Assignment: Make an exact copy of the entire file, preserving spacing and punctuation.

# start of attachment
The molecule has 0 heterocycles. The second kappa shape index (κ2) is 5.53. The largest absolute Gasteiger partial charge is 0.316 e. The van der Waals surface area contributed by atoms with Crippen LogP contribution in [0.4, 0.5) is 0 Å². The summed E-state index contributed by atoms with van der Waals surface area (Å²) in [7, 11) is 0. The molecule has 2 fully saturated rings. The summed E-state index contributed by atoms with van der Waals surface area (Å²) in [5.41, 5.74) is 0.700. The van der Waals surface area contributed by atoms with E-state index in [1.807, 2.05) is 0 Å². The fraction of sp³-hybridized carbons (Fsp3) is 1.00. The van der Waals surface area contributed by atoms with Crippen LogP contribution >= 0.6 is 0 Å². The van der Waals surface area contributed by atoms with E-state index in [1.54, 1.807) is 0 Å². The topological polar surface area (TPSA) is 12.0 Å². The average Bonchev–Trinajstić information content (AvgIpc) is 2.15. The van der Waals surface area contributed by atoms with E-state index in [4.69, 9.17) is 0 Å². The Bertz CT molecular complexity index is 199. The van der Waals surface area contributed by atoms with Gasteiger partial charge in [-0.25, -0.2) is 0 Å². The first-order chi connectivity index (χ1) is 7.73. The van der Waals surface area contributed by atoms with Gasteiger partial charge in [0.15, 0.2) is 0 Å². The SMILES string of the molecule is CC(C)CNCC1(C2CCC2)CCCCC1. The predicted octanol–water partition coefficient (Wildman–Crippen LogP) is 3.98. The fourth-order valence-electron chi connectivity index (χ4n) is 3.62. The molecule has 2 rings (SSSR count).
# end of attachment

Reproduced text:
The molecule has 0 heterocycles. The second kappa shape index (κ2) is 5.53. The largest absolute Gasteiger partial charge is 0.316 e. The van der Waals surface area contributed by atoms with Crippen LogP contribution in [0.4, 0.5) is 0 Å². The summed E-state index contributed by atoms with van der Waals surface area (Å²) in [7, 11) is 0. The molecule has 2 fully saturated rings. The summed E-state index contributed by atoms with van der Waals surface area (Å²) in [5.41, 5.74) is 0.700. The van der Waals surface area contributed by atoms with E-state index in [1.807, 2.05) is 0 Å². The fraction of sp³-hybridized carbons (Fsp3) is 1.00. The van der Waals surface area contributed by atoms with Crippen LogP contribution >= 0.6 is 0 Å². The van der Waals surface area contributed by atoms with E-state index in [1.54, 1.807) is 0 Å². The topological polar surface area (TPSA) is 12.0 Å². The average Bonchev–Trinajstić information content (AvgIpc) is 2.15. The van der Waals surface area contributed by atoms with E-state index in [4.69, 9.17) is 0 Å². The Bertz CT molecular complexity index is 199. The van der Waals surface area contributed by atoms with Gasteiger partial charge in [-0.25, -0.2) is 0 Å². The first-order chi connectivity index (χ1) is 7.73. The van der Waals surface area contributed by atoms with Gasteiger partial charge in [0.15, 0.2) is 0 Å². The SMILES string of the molecule is CC(C)CNCC1(C2CCC2)CCCCC1. The predicted octanol–water partition coefficient (Wildman–Crippen LogP) is 3.98. The fourth-order valence-electron chi connectivity index (χ4n) is 3.62. The molecule has 2 rings (SSSR count).